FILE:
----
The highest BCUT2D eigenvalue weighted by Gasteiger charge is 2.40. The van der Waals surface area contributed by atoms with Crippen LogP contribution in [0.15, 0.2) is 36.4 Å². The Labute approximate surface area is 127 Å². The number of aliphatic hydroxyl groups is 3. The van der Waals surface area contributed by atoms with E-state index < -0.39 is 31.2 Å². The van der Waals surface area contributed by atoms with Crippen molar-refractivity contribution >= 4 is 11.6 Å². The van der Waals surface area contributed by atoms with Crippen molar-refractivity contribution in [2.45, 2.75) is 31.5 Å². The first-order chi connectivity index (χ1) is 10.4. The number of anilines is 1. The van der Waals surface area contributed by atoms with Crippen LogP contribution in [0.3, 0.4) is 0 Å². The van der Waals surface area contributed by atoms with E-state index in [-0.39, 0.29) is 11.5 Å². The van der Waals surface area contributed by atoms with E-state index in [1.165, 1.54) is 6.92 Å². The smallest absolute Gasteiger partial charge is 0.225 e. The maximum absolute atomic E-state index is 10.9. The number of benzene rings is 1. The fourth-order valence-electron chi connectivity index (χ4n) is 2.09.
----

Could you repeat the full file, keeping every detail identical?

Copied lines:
The highest BCUT2D eigenvalue weighted by Gasteiger charge is 2.40. The van der Waals surface area contributed by atoms with Crippen LogP contribution in [0.15, 0.2) is 36.4 Å². The Labute approximate surface area is 127 Å². The number of aliphatic hydroxyl groups is 3. The van der Waals surface area contributed by atoms with E-state index < -0.39 is 31.2 Å². The van der Waals surface area contributed by atoms with Crippen molar-refractivity contribution >= 4 is 11.6 Å². The van der Waals surface area contributed by atoms with Crippen molar-refractivity contribution in [2.45, 2.75) is 31.5 Å². The first-order chi connectivity index (χ1) is 10.4. The number of anilines is 1. The van der Waals surface area contributed by atoms with Crippen LogP contribution in [0.3, 0.4) is 0 Å². The van der Waals surface area contributed by atoms with E-state index in [-0.39, 0.29) is 11.5 Å². The van der Waals surface area contributed by atoms with E-state index in [1.165, 1.54) is 6.92 Å². The smallest absolute Gasteiger partial charge is 0.225 e. The maximum absolute atomic E-state index is 10.9. The number of benzene rings is 1. The fourth-order valence-electron chi connectivity index (χ4n) is 2.09.